NHL New negotiations fail to reach agreement
Despite a resumption of talks, season remains off and no additional meetings have been set.
NEW YORK (AP) -- Even with Wayne Gretzky and Mario Lemieux at the bargaining table, the NHL and the players' association weren't able to come to an agreement Saturday that would un-cancel the hockey season.
NHL chief legal officer Bill Daly told The Associated Press that no progress was made in the 61/2-hour meeting. No new talks have been scheduled.
Just three days after the season was called off because of the protracted lockout, the NHL and the union restarted talks at 9 a.m. Saturday at an undisclosed location in New York.
NHL commissioner Gary Bettman and players' association executive director Bob Goodenow were not at the meeting, two sources close to the negotiations told The Associated Press on condition of anonymity.
However, Gretzky, the managing partner of the Phoenix Coyotes, and Lemieux, the player-owner of the Pittsburgh Penguins, joined the talks aimed at getting a deal done that could save the season, the sources said.
Gretzky and Lemieux were joined on the owners' side by Daly and outside counsel Bob Batterman, while the union was represented by NHLPA senior director Ted Saskin, director of business relations Mike Gartner, players' association president Trevor Linden, vice president Vincent Damphousse, and outside counsel John McCambridge.
On Wednesday, Bettman canceled the season, saying it was too late to play any semblance of a schedule. That made the NHL the first major North American sports league to lose a full season to a labor dispute.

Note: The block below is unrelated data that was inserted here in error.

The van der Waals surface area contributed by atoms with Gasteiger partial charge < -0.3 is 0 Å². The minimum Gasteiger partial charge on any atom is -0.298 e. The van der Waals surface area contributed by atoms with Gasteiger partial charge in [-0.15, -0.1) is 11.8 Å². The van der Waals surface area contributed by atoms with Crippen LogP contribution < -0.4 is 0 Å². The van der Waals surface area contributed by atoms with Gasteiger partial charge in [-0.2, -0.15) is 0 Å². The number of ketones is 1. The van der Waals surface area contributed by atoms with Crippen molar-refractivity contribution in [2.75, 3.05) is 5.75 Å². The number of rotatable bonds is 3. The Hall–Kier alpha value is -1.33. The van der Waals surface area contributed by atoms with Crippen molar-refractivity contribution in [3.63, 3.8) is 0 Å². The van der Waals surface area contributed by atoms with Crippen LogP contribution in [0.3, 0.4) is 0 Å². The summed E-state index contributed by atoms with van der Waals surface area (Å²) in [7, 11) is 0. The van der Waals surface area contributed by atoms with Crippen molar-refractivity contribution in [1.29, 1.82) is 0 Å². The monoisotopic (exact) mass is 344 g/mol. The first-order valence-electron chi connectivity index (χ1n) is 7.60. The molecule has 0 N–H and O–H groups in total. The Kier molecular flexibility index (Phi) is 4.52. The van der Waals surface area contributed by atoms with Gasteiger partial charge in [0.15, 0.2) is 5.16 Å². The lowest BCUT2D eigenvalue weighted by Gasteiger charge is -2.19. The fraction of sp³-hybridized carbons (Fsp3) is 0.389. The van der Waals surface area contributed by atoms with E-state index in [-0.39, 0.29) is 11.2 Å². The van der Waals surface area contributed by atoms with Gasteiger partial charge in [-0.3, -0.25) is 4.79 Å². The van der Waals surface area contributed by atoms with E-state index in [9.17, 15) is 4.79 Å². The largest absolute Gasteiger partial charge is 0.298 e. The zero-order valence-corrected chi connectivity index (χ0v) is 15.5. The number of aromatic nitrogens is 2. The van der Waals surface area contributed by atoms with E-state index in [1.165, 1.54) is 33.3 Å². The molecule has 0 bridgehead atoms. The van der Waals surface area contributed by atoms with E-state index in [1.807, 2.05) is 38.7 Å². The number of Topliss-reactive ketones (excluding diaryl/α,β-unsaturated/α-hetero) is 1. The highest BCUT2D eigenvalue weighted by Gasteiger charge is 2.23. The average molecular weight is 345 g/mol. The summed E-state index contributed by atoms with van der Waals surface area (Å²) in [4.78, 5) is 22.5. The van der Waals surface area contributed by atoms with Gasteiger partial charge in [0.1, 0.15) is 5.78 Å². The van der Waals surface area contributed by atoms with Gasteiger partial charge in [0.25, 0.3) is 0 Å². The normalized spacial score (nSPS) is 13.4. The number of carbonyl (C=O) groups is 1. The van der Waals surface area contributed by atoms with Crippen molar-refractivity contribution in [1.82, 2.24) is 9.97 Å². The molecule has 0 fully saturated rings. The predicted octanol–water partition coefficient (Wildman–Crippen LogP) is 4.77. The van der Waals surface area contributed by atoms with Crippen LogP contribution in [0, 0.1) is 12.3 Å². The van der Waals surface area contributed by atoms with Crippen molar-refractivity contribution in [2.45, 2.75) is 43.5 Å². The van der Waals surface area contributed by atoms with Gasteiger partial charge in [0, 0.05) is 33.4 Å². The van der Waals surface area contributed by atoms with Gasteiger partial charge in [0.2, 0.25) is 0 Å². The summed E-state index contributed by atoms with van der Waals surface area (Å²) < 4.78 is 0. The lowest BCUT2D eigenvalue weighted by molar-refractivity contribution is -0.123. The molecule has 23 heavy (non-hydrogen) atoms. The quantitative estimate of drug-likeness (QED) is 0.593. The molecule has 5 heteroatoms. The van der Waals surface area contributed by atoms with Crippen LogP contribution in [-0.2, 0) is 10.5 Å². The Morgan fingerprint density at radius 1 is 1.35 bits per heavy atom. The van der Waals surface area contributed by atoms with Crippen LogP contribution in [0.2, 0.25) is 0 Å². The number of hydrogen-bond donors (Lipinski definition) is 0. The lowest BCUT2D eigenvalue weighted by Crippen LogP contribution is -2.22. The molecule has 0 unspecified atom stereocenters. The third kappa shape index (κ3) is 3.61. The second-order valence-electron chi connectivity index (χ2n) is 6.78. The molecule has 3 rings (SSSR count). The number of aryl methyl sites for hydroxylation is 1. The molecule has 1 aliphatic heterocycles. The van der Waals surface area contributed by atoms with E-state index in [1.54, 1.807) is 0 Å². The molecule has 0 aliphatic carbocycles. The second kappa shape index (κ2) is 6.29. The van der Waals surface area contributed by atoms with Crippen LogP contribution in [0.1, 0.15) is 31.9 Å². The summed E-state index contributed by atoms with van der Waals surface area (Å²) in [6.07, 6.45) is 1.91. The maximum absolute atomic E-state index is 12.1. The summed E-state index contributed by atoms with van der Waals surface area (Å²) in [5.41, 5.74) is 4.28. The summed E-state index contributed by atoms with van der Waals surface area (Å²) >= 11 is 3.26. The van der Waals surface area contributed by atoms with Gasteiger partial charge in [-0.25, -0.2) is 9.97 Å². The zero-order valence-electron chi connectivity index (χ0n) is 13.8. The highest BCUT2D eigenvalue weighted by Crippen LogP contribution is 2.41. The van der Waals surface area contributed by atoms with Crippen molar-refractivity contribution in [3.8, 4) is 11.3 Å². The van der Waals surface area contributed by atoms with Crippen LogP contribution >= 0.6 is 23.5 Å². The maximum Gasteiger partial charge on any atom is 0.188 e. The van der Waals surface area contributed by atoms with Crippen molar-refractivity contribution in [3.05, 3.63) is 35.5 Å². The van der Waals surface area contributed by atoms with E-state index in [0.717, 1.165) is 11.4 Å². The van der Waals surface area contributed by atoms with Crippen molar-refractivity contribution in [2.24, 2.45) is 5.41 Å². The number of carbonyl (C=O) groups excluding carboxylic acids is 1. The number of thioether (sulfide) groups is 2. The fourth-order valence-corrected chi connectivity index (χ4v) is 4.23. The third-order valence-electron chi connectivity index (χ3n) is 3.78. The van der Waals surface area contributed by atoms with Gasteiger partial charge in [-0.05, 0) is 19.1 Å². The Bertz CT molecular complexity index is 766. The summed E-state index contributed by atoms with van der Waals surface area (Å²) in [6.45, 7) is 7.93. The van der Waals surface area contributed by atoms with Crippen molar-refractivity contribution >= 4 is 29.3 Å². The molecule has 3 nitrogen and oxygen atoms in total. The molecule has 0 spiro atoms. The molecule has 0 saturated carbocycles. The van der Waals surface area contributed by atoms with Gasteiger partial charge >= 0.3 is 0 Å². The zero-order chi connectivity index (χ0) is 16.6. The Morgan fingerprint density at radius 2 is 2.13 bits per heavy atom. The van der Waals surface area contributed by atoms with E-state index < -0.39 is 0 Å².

In a statement released Friday night, the players' association said the NHL made the offer late Thursday night to get together.
There hadn't been any official contact between the NHL and the players' association since Tuesday night -- when the sides traded what they said were final offers.
All proposals were rejected, and Bettman canceled the season at a news conference Wednesday.
Bettman said in a letter to Goodenow on Tuesday that the league's salary-cap proposal of $42.5 million was as far as he could go and that there was no time or flexibility for negotiation.
Goodenow sent a letter back, proposing a soft cap at $49 million that could be exceeded by as much as 10 percent by teams twice during the course of the six-year deal.
It appeared there was momentum toward reaching a deal and the season had a chance to be saved, because the sides were only $6.5 million apart on their cap numbers. But talking ceased after each side sent two letters to the other on Tuesday night.
There were big breakthroughs Monday in Niagara Falls, N.Y., when the NHL agreed to drop its demand that player costs be linked to league revenues, and the union, in turn, came off its steadfast opposition to a salary cap.
Bettman said the NHL couldn't afford the union's final proposal and said if all 30 teams spent $49 million on player costs, then more money would be paid out to players than last season.
The commissioner said that teams lost more than $1.8 billion over 10 years, the last time a collective bargaining agreement was reached. The previous lockout cut the 1994-95 season down to 48 games per team.
NHL clubs claim to have lost $273 million in 2002-03 and $224 million last season.
Bettman said a deal would have to be in the drafting stages by the end of last weekend if there was going to be time to play a 28-game season and a standard 16-team postseason.